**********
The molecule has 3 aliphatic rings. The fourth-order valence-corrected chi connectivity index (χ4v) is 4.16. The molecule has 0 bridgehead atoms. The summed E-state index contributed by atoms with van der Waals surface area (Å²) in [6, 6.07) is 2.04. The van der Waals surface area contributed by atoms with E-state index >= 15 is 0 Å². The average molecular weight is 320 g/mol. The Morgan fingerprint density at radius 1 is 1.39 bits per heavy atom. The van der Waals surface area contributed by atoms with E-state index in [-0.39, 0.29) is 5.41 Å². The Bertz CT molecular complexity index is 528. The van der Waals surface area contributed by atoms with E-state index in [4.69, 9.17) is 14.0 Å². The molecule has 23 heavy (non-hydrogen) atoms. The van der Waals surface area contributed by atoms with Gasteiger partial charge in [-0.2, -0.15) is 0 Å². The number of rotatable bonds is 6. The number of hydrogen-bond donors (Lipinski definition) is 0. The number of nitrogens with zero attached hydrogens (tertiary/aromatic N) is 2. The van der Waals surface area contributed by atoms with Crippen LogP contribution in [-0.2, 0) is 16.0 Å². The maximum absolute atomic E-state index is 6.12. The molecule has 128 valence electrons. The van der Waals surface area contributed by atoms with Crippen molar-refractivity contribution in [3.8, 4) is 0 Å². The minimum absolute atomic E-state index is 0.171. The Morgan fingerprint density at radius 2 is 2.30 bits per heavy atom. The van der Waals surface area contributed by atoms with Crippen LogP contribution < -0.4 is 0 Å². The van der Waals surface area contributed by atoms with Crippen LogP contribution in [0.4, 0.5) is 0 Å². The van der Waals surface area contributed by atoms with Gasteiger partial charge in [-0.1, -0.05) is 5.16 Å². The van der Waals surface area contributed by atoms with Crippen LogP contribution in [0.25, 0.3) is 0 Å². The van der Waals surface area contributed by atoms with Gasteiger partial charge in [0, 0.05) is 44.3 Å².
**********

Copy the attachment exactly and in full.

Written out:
The molecule has 3 aliphatic rings. The fourth-order valence-corrected chi connectivity index (χ4v) is 4.16. The molecule has 0 bridgehead atoms. The summed E-state index contributed by atoms with van der Waals surface area (Å²) in [6, 6.07) is 2.04. The van der Waals surface area contributed by atoms with E-state index >= 15 is 0 Å². The average molecular weight is 320 g/mol. The Morgan fingerprint density at radius 1 is 1.39 bits per heavy atom. The van der Waals surface area contributed by atoms with E-state index in [-0.39, 0.29) is 5.41 Å². The Bertz CT molecular complexity index is 528. The van der Waals surface area contributed by atoms with E-state index in [4.69, 9.17) is 14.0 Å². The molecule has 23 heavy (non-hydrogen) atoms. The van der Waals surface area contributed by atoms with Gasteiger partial charge in [-0.2, -0.15) is 0 Å². The number of rotatable bonds is 6. The number of hydrogen-bond donors (Lipinski definition) is 0. The number of nitrogens with zero attached hydrogens (tertiary/aromatic N) is 2. The van der Waals surface area contributed by atoms with Crippen LogP contribution in [-0.2, 0) is 16.0 Å². The maximum absolute atomic E-state index is 6.12. The molecule has 128 valence electrons. The van der Waals surface area contributed by atoms with Crippen molar-refractivity contribution in [3.8, 4) is 0 Å². The minimum absolute atomic E-state index is 0.171. The Morgan fingerprint density at radius 2 is 2.30 bits per heavy atom. The van der Waals surface area contributed by atoms with Crippen LogP contribution < -0.4 is 0 Å². The van der Waals surface area contributed by atoms with Crippen LogP contribution in [0.4, 0.5) is 0 Å². The van der Waals surface area contributed by atoms with Gasteiger partial charge in [-0.1, -0.05) is 5.16 Å². The van der Waals surface area contributed by atoms with Crippen LogP contribution in [0.25, 0.3) is 0 Å². The van der Waals surface area contributed by atoms with Gasteiger partial charge in [0, 0.05) is 44.3 Å².